Obvious Child

jenny-slate-obvious-child-600x337Swanner: I want to start the review by saying that this is a romantic comedy about abortion. I wanted to toss the abortion issue out there because there are people out there that will get up and leave once realizing what the subject matter actually is and how it’s being handled. The storyline follows, Donna, a standup comedian who gets drunk, has unprotected sex and ends up pregnant. Jenny Slate (Parks and Recreation) stars as the before mentioned stand up who plans her Valentine’s Day abortion just as she’s meeting a new man who is actually the father of the child.

Judd: I’m a fan of Jenny Slate; I think she’s a terrifically funny woman capable of playing different characters as well as playing it straight, so I went into Obvious Child with high expectations. The movie opens with Donna giving her standup routine at some dingy, hole-in-the-wall bar about being unable to fart in front of a new beau. The placement then moves into a dramatic scene that takes place in a unisex bathroom at the same bar. This sets the tone for the movie – and I mean that in a good way. While I would say that the overall humor of the movie is very middle-brow, its alt/indie tone zeroes in on the audience that is progressive enough to handle such a sensitive topic with humor.

Swanner: I went in not knowing Slate’s work. I just knew it was an unapologetic comedy about abortion and I was in. What I liked about the movie was its simplicity. Much of what makes the film work comes between writer/director Gillian Robespierre, who’s only past credit is writing and directing the short film this movie is based on, and Slate who commands the screen and delivers a memorable performance. I like the fact that Donna is getting an abortion and she’s not rose tinting it for anyone. Outside of the doctor at the clinic, everyone agrees with what she’s doing and I appreciated we didn’t have to have the angsty guilt ridden second act.

Judd: Slate delivers a great performance, as well as Jake Lacy, Gaby Hoffman, Gabe Leidman, David Cross, Richard Kind and Polly Draper. The star, though, is the script. Much like the movies we’ve seen in recent years featuring all Black casts, we’re seeing more movies written and directed by women that generally have better quality than the mainstream stuff put out by major studios. I think it’s a great step forward in proof that women can be funny, without being whiny, vindictive shrews like in Other Woman or man-crazy ditzes like The Sweetest Thing. I think movies like this and TV shows like Broad City are going to help other women’s films break the tropes they’ve been confined to since film’s beginning.

Swanner: We’ve talked about how refreshing it’s been seeing women come (finally) to the forefront of the entertainment business. Jennifer Lawrence, Emily Blunt, Shailene Woodley, Scarlett Johansson and Emma Stone are making box-office star wages. Jolie, Bullock, Streep and Thompson are creating roles for themselves with their own production companies. The best part of all this is that women are going to the movies and not just following their man into an action picture. Fault of the Stars, The Other Woman, Maleficent, Catching Fire and Divergent have all been number one at the box-office and all have female leads. It’s may seem like baby steps but now that women are the stars of the big box-office hits we’ll finally see some change.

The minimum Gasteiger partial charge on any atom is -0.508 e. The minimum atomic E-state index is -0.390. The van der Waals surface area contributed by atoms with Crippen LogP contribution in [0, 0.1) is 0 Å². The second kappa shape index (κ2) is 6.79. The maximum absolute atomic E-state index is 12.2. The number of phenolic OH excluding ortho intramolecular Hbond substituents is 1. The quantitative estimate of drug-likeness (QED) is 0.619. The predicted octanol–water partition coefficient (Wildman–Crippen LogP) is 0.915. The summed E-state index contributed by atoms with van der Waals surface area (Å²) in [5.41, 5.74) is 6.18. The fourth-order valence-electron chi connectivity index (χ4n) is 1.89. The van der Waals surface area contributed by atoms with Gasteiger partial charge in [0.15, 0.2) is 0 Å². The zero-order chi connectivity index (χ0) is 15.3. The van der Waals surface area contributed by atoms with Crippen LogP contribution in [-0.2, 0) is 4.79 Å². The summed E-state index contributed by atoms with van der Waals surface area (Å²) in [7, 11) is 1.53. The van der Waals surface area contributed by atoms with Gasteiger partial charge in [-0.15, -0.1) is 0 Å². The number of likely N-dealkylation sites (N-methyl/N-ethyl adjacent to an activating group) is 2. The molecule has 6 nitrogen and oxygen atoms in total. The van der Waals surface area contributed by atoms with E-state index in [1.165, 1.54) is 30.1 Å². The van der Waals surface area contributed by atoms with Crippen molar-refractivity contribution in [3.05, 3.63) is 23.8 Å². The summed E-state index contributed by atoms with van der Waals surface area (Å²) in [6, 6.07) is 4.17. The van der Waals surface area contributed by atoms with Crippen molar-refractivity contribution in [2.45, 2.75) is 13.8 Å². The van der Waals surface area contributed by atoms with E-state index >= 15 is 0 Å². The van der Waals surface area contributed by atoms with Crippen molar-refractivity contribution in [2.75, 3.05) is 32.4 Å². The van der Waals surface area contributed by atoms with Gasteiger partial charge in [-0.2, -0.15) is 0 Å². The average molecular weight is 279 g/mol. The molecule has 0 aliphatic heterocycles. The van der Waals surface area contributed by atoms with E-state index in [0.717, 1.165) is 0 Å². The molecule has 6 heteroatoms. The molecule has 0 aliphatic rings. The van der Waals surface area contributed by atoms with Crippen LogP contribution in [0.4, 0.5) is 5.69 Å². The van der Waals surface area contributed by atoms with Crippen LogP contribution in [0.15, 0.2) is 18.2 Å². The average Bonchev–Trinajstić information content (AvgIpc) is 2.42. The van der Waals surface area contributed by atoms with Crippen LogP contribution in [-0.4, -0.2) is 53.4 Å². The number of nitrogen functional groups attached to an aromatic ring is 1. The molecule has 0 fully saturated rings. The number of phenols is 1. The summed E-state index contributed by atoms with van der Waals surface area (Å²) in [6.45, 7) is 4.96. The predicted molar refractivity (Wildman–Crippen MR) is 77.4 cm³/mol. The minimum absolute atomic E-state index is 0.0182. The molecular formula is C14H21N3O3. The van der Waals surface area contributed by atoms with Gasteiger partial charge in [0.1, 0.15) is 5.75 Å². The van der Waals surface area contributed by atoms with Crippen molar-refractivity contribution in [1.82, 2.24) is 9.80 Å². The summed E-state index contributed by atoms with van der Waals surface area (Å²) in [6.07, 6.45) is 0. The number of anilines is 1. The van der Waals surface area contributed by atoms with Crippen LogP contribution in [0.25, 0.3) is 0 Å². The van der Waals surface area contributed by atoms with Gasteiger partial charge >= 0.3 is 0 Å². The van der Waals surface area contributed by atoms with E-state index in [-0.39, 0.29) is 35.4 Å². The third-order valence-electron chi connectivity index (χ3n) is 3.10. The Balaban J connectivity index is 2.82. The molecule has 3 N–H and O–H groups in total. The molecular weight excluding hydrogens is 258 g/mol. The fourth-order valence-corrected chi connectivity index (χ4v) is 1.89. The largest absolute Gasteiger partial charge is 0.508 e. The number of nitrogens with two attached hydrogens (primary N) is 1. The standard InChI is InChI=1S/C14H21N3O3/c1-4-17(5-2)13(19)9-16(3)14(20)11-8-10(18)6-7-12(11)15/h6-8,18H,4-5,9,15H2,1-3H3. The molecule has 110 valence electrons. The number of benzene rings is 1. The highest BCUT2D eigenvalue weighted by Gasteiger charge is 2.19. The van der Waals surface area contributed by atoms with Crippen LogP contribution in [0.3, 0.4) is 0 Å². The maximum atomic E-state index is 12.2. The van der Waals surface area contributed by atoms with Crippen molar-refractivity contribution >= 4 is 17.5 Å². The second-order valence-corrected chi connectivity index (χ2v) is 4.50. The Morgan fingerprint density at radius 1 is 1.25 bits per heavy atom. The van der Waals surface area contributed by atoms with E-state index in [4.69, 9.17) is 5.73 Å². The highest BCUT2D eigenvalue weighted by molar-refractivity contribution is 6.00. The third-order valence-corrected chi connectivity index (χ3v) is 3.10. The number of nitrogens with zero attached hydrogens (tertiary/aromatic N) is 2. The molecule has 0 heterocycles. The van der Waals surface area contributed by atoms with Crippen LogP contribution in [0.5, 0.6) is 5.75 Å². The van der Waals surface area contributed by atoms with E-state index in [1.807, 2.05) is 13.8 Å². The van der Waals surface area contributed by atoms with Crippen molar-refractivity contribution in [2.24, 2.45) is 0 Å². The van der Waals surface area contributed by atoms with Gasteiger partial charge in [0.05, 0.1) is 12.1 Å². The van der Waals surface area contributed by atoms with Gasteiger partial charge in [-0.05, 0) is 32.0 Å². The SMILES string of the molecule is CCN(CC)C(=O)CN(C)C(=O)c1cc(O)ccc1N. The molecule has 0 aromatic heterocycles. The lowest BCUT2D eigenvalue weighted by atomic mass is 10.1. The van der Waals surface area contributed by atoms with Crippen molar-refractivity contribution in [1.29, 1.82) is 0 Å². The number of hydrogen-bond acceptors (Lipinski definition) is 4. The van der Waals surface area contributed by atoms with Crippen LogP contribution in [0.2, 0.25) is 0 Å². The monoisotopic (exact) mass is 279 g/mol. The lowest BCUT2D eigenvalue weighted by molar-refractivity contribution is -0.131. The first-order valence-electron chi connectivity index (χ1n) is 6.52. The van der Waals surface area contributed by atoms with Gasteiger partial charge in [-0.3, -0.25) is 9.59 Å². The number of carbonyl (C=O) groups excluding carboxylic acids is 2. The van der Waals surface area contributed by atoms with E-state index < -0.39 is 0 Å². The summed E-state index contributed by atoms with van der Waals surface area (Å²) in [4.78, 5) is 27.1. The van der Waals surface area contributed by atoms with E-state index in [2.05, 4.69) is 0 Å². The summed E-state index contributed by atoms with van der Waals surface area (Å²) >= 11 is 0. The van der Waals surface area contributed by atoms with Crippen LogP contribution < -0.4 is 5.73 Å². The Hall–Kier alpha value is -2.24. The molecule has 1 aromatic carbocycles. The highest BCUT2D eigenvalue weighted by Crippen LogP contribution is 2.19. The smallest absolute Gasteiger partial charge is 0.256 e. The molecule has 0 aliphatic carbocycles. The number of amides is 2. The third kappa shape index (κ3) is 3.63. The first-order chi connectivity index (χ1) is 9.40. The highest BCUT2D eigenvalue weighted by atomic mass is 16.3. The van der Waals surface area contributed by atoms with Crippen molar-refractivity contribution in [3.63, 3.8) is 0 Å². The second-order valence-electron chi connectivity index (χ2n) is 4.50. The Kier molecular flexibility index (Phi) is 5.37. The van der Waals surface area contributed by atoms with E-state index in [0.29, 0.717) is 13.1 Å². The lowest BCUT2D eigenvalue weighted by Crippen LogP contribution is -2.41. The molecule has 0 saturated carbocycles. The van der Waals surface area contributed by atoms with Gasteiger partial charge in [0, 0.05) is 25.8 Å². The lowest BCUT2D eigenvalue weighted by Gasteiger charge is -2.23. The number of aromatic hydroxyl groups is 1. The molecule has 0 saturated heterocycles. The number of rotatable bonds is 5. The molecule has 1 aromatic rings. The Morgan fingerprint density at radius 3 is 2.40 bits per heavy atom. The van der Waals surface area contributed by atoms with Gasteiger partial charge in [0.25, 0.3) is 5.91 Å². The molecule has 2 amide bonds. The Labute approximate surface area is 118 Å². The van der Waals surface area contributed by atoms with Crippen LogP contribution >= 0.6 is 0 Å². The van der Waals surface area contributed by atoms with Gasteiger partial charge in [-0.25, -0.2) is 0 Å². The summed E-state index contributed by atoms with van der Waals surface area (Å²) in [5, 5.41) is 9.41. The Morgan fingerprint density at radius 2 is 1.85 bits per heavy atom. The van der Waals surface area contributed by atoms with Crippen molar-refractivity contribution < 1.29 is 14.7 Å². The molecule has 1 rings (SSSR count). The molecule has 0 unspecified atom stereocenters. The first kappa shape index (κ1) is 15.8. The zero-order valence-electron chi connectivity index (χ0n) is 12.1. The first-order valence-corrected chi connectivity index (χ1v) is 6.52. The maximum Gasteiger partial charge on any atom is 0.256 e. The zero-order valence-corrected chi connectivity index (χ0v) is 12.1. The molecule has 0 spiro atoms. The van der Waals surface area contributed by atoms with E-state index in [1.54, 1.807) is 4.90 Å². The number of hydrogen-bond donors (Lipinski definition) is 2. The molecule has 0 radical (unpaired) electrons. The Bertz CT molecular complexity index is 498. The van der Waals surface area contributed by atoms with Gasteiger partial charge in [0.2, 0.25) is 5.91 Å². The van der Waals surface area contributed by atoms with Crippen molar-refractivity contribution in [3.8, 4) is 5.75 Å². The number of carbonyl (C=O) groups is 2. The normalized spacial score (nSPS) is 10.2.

Judd: While I agree with what you said, I think it’s important to highlight that women-led comedies are coming to the forefront. There have always been strong female leads; Bette Davis, Joan Crawford, Katherine Hepburn, Audrey Hepburn, Faye Dunaway, Jessica Lange, even the now-dreadful Diane Keaton was a strong lead at one time. Now we’re entering new territory with strong comedies that are written and directed by females. Obvious Child adeptly tackles a tough topic and handles it like an adult with charming, yet childish humor. I hope to see more of Jenny Slate on screen and I hope to watch more works by Gillian Robespierre.

Swanner: 3 ½ Stars
Judd: 4 Stars

Begin Again

rs_560x415-140328181340-1024.Begin-Again-Adam-Levine-Keira-Knightley.ms.032814_copySwanner: After long term boyfriend/writing partner Dave (Adam Levine) leaves Gretta (Keira Knightly) she plans to leave NY and head home to England but the night before she leaves producer Dan (Mark Ruffalo) hears her perform and offers her the chance to record her music. Director/writer John Carney (Once) creates a romantic comedy about two people who never become romantic together but learn about love through the music they make.

Judd: Much like Inside Llewyn Davis, Begin Again is a short story exploded into a full runtime by the use of showing our chanteuse singing her full and complete songs. Fortunately, unlike Inside Llewyn Davis, she does more than sing the same song over and over; however, it doesn’t help the fact that over the period of an hour and forty minutes, about 40 minutes of story actually transpires, while the rest is spent listening to pleasant but pointless songs. To make matters worse, the minimal amount of story in the movie is about as banal and hackneyed as you can get.